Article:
What can be done about this in the absence of tariffs and subsidies? Modern (neo-classical) economics emphasises local decisions (self-interest) and a decentralised command-structure. It advocates small government and minimal intervention. As Adam Smith argued, resources will find their way to where they are used most efficiently by way of the so called "invisible hand". In such a decentralised system, what prevents nations being overrun with the ways and cultures of economically superior nations and regions? I argue that patriotism works as a natural, invisible, decentralised, non-legislative regulatory mechanism, which simultaneously upholds cultural diversity and national identities, and delivers variety to the global marketplace.

Capitalism is driven by the consumer. What consumers demand, capitalism will deliver. Thus, it follows that a large dose of patriotism, as foul tasting as it has seemed to me in the past, might be the best safeguard against the uniformity that globalisation and mega-corporations bring with them. Patriotism helps to shape demand for particular products and services. The level of influence patriotism exerts over demand for a product is directly proportional to the ferocity and extent to which it is practised within a nation or region.

Patriotism has the capacity to inject diversity into the marketplace. It can create demand for diverse consumables, and it can also protect the unique skills procured over the centuries by people in remote parts of the world. If capitalism proceeds in the absence of patriotism, we are condemning ourselves to a world of uniformity; a world in which the culture of the economically predominant nation consumes all in its path.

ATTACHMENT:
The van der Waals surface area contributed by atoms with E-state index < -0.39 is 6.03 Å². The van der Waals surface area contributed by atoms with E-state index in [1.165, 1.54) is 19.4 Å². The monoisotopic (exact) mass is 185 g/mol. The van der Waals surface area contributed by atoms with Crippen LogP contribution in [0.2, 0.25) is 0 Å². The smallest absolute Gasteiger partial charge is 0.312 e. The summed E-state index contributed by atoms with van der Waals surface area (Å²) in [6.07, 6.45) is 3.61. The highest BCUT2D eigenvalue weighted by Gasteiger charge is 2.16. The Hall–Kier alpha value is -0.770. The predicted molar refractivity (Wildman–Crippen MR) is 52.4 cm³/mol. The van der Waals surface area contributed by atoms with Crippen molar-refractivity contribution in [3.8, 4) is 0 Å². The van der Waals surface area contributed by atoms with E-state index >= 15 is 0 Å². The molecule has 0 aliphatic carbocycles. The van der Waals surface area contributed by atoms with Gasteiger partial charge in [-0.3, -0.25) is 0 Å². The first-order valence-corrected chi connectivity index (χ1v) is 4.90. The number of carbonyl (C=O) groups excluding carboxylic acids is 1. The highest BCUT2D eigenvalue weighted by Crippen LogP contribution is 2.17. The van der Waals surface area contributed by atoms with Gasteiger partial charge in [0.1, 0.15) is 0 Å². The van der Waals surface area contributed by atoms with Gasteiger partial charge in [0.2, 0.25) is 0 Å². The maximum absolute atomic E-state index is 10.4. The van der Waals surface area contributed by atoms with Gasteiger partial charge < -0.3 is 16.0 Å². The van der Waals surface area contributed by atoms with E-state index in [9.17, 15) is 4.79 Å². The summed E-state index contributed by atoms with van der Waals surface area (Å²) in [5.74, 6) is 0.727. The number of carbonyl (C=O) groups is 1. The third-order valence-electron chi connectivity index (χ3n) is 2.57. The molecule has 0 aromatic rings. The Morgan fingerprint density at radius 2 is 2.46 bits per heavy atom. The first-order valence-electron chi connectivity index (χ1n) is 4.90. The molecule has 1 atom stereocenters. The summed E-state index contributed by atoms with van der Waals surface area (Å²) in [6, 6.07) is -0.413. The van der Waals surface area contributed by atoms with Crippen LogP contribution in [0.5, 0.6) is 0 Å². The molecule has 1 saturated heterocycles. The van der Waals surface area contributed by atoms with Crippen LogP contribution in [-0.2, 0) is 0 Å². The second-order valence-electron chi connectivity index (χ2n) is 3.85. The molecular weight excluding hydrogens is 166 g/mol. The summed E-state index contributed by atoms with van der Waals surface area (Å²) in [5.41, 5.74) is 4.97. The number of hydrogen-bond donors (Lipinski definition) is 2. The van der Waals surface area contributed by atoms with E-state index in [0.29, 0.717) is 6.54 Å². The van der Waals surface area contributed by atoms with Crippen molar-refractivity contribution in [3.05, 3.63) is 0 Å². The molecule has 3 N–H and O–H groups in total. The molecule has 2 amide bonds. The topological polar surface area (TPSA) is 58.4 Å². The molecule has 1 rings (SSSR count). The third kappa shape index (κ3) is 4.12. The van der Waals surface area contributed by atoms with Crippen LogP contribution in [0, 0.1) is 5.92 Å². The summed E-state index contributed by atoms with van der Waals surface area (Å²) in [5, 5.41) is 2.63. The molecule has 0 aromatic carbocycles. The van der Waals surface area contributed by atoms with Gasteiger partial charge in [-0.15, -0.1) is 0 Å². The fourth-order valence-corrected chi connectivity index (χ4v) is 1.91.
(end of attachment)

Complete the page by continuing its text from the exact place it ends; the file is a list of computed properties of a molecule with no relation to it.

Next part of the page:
Patriotism does not preclude the celebration of foreign cultures, nor does it fly in the face of multiculturalism. What it does is ensure that cultures and languages live on. It protects against culture erosion, which could be a major side effect of globalisation. What I am talking about is not the caustic brand of patriotism practised by nations in the past and by some nations today as a result of a superiority complex. Rather I am advocating a pride in one’s nation and culture. Patriotism does not have to imply that one nation or culture is better than another; it can merely be the acceptance that, while we are all human, we are different and those differences are what make the world an amazing place. Therefore, as individuals and as nations, we ought to be proud of our heritage and the things that make us unique. Further, we have a duty to continue the traditions of our ancestors because it may serve a purpose in the future. Thus, aside from any intrinsic value associated with different cultures, there may be a real practical or economic benefit gained from them. The promotion of patriotism by nations and its practise by individuals can help to preserve cultural diversity in our world.

Capitalism is no good to us if it does not serve us; that is, any economic system must deliver the quality of life, the special products and services that are unique to particular regions of the world. If it cannot do this, it does not have a place in our world. Patriotism, then, could be the element that ensures that capitalism does not erode the world’s distinctive cultures.

Patriotism may not be as pungent as I once thought.

The Australian Flag